Iris recognition

Iris recognition is a nonabrasive biometric technology developed for identity authentication. By taking a high-resolution picture of an individual’s eye, an iris recognition system provides the highly accurate identification of the individual in real-time [1]. Iris recognition is a particularly effective method of identification due to the iris being a well-protected organ, which displays a unique, complex texture that remains mostly unchanged throughout a person’s life [1].

The pictures of a person’s iris are represented mathematically [1]. This unique data identifies the individual and is stored as a template, which can be placed into a searchable database or compared to other database entries. The comparison algorithms used by iris recognition systems stem from the algorithms developed by Dr. John Daugman at Cambridge University [1]. Daugman’s algorithms have never had any instances of false-acceptances, where two different irises are falsely identified as the same iris [1].

The most common uses of iris recognition have been:

  • as a passport substitute at airports
  • to prohibit unauthorized persons from entering restricted areas at airports
  • to control database and computer access
  • to pair a mother to her infant in hospital maternity wards
  • to screen for wanted suspects or criminals at border crossings [1]

CANPASS Air Iris Recognition System

CANPASS Air Iris Recognition System
Photograph retrieved on March 17, 2007 from


1 Operation Theory
2 Security Advantages and Concerns
3 Applications
4 References
5 See Also
6 External Links

Operation Theory

Because the iris is often obscured by a person’s eyelids and eyelashes, multiple algorithms are required to identify and exclude these parts to give an accurate template of the iris [5]. After differential operators are used to locate the boundaries of the iris, only the pixels representing the iris are recorded as a bit pattern [5]. A Gabor wavelet transform is then used to create a template from the iris’ image [5]. All amplitude information is discarded to minimize the effects of lighting variations [5]. The full procedure of processing, analyzing and encoding the image requires only 1 second [3]. After the template is created, a database of templates may be searched to find a match for the iris in question.

Security Advantages and Concerns

However, many commercial iris recognition systems cannot distinguish between high quality photographs of a person’s face and their real face [4]. To solve this problem, a human may supervise the use of an iris recognition system. Another solution is to track the movement of the eye in order to verify that the iris is live. On the contrary, it is still much easier to fool a fingerprint authentication or face recognition system than it is to fool an iris recognition system [4].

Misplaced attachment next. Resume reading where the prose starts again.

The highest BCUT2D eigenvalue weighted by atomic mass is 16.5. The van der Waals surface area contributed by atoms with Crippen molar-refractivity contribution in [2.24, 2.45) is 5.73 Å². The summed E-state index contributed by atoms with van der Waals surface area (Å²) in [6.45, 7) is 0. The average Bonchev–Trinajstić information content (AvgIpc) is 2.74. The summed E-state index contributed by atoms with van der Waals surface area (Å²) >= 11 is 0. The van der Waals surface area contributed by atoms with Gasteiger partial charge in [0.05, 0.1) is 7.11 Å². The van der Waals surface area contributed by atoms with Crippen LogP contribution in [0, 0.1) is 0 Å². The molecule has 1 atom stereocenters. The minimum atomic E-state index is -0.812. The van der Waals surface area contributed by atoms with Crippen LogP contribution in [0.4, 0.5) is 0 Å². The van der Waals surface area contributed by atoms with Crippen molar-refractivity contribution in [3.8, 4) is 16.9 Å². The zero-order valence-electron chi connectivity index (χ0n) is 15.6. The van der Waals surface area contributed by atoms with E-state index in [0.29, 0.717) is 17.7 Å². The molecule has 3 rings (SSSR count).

Iris recognition systems are currently being used at Canadian international airports located in Edmonton, Winnipeg, Calgary, Halifax, Montreal, Toronto and Vancouver as the CANPASS Air program [6]. This program facilitates efficient international travel for its members.

One of the largest applications of iris recognition is used for border control by the United Arab Emirates [8]. Every day, 12 billion iris comparisons are completed in real-time searches through a database of wanted individuals at 35 of their air, land and sea ports [8]. Iris recognition is also used for immigration into the United Kingdom and into the Netherlands [7].


1. Daugman, J. (1993) "High confidence visual recognition of persons by a test of statistical independence." IEEE Transactions on Pattern Analysis and Machine Intelligence, vol. 15(11), pp. 1148-1161.
2. Noble, I. (2001, August 9). The eyes have it. BBC News Online. Retrieved March 24, 2007 from
3. Dr. John Daugman’s Webpage, Cambridge University. (2007). Advantages and Disadvantages of the Iris for Identification. Retrieved March 24, 2007, from
4. Harowitz, S. (2007, February 13). Faking Fingerprints and Eying Solutions. Security Management Magazine. Retrieved March 24, 2007, from
5. Daugman, J. (2004) "How iris recognition works." IEEE Trans. CSVT, vol. 14, no. 1, pp. 21 - 30.
6. Canada Border Services Agency. (2007). Welcome to CANPASS. Retrieved March 24, 2007, from
7. Immigration and Nationality Directorate. (2007). Welcome to IRIS. Retrieved March 24, 2007, from
8. Dr. John Daugman’s Webpage, Cambridge University. (2007). The United Arab Emirates Deployment of Iris Recognition. Retrieved March 24, 2007, from

See Also

External Links

Main Developer: Helen Lee
This page was last modified 21:43, 4 April 2007.